Irani cafés

Quintessential 20th century Bombay? I suppose it is a toss up between the red double-decker buses and the Irani cafés. Which is a good reason to try them in black and white. Generations of students in the late years of the century remember the aura of faded elegance: marble-topped tables, black laquered bent-wood chairs, mirrored walls and high ceilings. Earlier generations memoirized elegant afternoon meetings for tea and cake in these bright rooms. Very few have lasted into the 21st century. When I took my first digital camera into the streets of Mumbai, these were naturally the places I took it to.

Iranis were the second wave of Zoroastrian immigrants to India. They settled in the thriving cosmopolitan port cities of Mumbai and Karachi in the early 20th century. The Iranian ghavehkhane, after transplantation copied the Viennese style, and became Irani cafés. The Iranian chai shirin, sweetened strong tea, infused with cardamom or rose, gave rise to the Irani tea. Iran has a tradition of adding hot water to a strong brew according to taste. In old Irani cafés you could order a khara chai which was stronger, not having the splash of water usually added before serving. And finally, the Irani chai always came to you in a glass.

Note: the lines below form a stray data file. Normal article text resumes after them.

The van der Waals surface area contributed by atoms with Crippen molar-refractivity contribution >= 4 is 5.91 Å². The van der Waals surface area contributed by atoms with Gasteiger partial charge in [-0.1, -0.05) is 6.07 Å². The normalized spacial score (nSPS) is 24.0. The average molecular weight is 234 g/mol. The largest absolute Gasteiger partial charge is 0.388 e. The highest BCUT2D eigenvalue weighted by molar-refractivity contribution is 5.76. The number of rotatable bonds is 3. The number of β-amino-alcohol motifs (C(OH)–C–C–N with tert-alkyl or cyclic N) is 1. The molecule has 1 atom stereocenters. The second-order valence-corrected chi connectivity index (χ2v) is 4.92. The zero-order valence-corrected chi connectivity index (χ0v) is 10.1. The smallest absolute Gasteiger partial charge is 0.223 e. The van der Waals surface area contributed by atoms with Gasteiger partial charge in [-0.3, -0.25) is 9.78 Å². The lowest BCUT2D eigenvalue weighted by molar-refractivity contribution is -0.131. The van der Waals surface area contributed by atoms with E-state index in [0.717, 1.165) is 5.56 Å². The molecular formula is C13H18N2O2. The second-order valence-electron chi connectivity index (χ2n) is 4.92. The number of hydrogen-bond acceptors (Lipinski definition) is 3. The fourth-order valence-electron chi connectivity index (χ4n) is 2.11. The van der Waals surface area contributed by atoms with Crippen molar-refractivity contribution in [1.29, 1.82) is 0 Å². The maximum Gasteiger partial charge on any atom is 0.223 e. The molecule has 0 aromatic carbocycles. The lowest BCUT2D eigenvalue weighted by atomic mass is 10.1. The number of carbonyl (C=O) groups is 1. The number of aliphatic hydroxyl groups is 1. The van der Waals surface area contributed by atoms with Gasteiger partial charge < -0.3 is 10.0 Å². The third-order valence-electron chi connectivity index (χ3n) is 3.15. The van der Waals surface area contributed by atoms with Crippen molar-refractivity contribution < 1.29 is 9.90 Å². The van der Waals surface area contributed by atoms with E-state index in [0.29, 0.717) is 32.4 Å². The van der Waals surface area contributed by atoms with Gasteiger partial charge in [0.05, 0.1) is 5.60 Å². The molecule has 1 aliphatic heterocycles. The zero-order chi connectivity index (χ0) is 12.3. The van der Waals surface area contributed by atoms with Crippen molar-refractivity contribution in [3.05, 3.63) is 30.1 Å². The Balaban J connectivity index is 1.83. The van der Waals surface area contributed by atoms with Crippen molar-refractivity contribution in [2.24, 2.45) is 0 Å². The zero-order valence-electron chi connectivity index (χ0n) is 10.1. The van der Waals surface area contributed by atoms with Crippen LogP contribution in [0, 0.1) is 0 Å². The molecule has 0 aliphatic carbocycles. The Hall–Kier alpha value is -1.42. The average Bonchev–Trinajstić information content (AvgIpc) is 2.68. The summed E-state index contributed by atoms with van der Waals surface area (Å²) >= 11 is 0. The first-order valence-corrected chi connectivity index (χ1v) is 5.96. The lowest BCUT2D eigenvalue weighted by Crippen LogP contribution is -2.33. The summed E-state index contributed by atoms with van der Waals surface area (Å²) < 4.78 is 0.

In my years as a student I would love the berry pulao served up at these places, always accompanied by a shockingly sweet pink raspberry drink made only by Duke. On days when you felt you couldn’t take it, you could replace the drink with the equally shocking Duke’s ginger. At other times there was the bun maska, a small currant bun with generous amounts of butter, or the brun maska, a fresh baked crusty bun with butter. There was the ever-dependable caramel custard, and a whole selection of cakes and biscuits, which you still get from a couple of the Iranis around Metro which are valiantly keeping the 21st century at bay. I must remember to keep them in business today.